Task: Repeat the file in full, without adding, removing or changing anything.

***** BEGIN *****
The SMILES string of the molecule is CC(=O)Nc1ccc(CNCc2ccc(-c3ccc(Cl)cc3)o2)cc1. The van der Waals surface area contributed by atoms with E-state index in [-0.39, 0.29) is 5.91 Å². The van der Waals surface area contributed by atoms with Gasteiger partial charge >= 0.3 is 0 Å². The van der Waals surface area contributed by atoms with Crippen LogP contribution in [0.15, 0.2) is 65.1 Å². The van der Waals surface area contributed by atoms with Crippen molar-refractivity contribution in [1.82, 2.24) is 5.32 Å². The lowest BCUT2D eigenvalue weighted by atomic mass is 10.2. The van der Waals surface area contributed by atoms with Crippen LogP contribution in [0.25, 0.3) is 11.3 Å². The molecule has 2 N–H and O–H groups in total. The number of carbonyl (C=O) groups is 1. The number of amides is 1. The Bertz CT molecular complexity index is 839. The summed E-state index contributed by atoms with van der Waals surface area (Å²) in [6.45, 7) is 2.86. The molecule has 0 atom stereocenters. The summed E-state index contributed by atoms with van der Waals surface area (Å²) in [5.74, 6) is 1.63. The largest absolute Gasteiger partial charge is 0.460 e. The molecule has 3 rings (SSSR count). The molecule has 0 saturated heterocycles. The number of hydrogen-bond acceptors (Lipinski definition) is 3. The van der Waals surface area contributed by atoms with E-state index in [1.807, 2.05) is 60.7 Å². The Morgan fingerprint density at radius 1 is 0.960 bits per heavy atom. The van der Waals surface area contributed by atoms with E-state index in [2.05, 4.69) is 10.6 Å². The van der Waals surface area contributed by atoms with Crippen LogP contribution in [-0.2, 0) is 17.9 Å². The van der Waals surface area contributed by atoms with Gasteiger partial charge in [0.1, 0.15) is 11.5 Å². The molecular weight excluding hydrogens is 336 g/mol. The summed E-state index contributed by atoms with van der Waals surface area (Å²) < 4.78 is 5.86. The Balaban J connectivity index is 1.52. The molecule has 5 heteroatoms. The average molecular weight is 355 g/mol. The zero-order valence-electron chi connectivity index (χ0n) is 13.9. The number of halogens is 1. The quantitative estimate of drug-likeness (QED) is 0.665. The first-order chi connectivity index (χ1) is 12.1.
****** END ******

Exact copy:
The SMILES string of the molecule is CC(=O)Nc1ccc(CNCc2ccc(-c3ccc(Cl)cc3)o2)cc1. The van der Waals surface area contributed by atoms with E-state index in [-0.39, 0.29) is 5.91 Å². The van der Waals surface area contributed by atoms with Gasteiger partial charge >= 0.3 is 0 Å². The van der Waals surface area contributed by atoms with Crippen LogP contribution in [0.15, 0.2) is 65.1 Å². The van der Waals surface area contributed by atoms with Crippen molar-refractivity contribution in [1.82, 2.24) is 5.32 Å². The lowest BCUT2D eigenvalue weighted by atomic mass is 10.2. The van der Waals surface area contributed by atoms with Crippen LogP contribution in [0.25, 0.3) is 11.3 Å². The molecule has 2 N–H and O–H groups in total. The number of carbonyl (C=O) groups is 1. The number of amides is 1. The Bertz CT molecular complexity index is 839. The summed E-state index contributed by atoms with van der Waals surface area (Å²) in [6.45, 7) is 2.86. The molecule has 0 atom stereocenters. The summed E-state index contributed by atoms with van der Waals surface area (Å²) in [5.74, 6) is 1.63. The largest absolute Gasteiger partial charge is 0.460 e. The molecule has 3 rings (SSSR count). The molecule has 0 saturated heterocycles. The number of hydrogen-bond acceptors (Lipinski definition) is 3. The van der Waals surface area contributed by atoms with E-state index in [1.807, 2.05) is 60.7 Å². The Morgan fingerprint density at radius 1 is 0.960 bits per heavy atom. The van der Waals surface area contributed by atoms with E-state index in [2.05, 4.69) is 10.6 Å². The van der Waals surface area contributed by atoms with Crippen LogP contribution in [-0.2, 0) is 17.9 Å². The van der Waals surface area contributed by atoms with Gasteiger partial charge in [0.1, 0.15) is 11.5 Å². The molecular weight excluding hydrogens is 336 g/mol. The summed E-state index contributed by atoms with van der Waals surface area (Å²) < 4.78 is 5.86. The Balaban J connectivity index is 1.52. The molecule has 5 heteroatoms. The average molecular weight is 355 g/mol. The zero-order valence-electron chi connectivity index (χ0n) is 13.9. The number of halogens is 1. The quantitative estimate of drug-likeness (QED) is 0.665. The first-order chi connectivity index (χ1) is 12.1.